A soundtrack of serenading spring peepers and endless stretches of mud signal to Ozarkians the slow awakening of spring has sprung. While we blink back the bright, warm sun, black bear mamas around the state prepare to emerge from their dens with cubs. But one female black bear that made Lake of the Ozarks headlines in 2017 will be cub-less this year.
Bear 1713 gained fame in the Lake area after exploring a Camdenton neighborhood for several days and entertaining neighbors. She is one of several dozen black bears that have been spotted on the outskirts of Missouri’s established black bear range. Researchers are specifically focused on female reproduction and cub survival rates as the bear population grows in Missouri. Bear biologists were eager to learn if our Lake of the Ozarks gal would be caring for cubs in her winter den. Her den was located, but Bear 1713 did not have any cubs, and she was out foraging.
It’s unknown why bear 1713 did not reproduce this year, but one possible reason is that she was not able to find a mate during the summer breeding season. Since she lives in a less dense bear population than her more southern counterparts, it may be more difficult for her to find a suitable partner.
Black bears also have a unique reproductive technique that can prevent an embryo from forming under certain conditions. They mate in the summer and cubs are born around January or February, but their gestation is only a few months long. If you’re doing the math and it’s not adding up, that’s because bears have the amazing ability to delay implantation of the egg until summer is over and the body knows whether she is healthy enough to carry a cub through winter.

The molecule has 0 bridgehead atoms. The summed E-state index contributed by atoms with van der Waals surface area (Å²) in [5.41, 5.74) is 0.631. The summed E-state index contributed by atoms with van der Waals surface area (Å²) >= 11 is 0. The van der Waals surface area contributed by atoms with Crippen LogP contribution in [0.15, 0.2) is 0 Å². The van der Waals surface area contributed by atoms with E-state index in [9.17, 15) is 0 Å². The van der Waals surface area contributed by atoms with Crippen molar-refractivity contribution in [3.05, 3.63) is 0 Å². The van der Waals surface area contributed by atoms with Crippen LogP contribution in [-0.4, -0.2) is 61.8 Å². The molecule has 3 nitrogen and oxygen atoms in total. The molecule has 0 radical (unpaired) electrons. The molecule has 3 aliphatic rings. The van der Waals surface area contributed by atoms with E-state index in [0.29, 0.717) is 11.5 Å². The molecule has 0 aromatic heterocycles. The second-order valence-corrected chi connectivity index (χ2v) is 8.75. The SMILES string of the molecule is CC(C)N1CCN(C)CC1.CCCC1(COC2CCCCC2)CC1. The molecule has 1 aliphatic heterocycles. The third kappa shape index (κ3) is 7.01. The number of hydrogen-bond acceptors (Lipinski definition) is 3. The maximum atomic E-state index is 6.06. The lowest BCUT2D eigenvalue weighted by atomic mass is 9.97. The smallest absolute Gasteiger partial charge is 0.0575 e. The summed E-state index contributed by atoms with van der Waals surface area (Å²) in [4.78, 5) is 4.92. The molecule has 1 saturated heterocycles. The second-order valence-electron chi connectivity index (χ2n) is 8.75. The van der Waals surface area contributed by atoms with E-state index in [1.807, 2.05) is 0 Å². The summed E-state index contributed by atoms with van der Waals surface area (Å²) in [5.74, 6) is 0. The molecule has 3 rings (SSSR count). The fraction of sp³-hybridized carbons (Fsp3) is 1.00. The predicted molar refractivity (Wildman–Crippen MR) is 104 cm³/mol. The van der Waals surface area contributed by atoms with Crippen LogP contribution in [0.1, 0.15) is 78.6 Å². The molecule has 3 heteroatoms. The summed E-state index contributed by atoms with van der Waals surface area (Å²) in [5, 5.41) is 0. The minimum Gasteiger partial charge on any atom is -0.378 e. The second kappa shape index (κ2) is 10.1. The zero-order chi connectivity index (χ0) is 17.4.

If you’re not a biology geek, you'll want to skip this paragraph. For the nerds like me, I’ll break down the mechanics of delayed implantation, also called embryonic diapause. After breeding in the summer any fertilized egg, called a blastocyst, will begin cell division and then press the PAWS button (sorry, that one was too easy). Cell division temporarily halts while the blastocyst floats, unattached, in the bear’s uterus. After a full season of foraging and eating has taken place, the bear's body determines whether the female has enough body mass to live off of while hibernating, keeping in mind that she will need to keep her own body going, and grow and nurse the cub all without access to food in her den until spring comes. Implantation of the egg and cell division will resume under ideal conditions around November, with the cub(s) born around January. Mom then nurses cubs from within the den until spring when the whole family emerges.
LAKE OF THE OZARKS, Mo. — A female black bear sporting an awfully trendy tracking collar has…
Why Wasn't She In Her Den?
Bear hibernation isn't technically a true hibernation; instead, their metabolism is cut in half when food resources and temperatures are low. They can “sleep” for months without eating, drinking, defecating or urinating. This incredible environmental adaptation helps them survive the worst time of the year. They will also enter into a phase of "walking hibernation" when weather conditions do not warrant a full hibernation, which is what researchers think 1713 was doing.
Most of us think that bears den in caves, because... well, that's where most bears live in cartoons and video games. But in Missouri, bears actually have a number of options beyond caves. Bears, including 1713, often make a den from a blown-over tree root structure, by piling leaves and mud around it.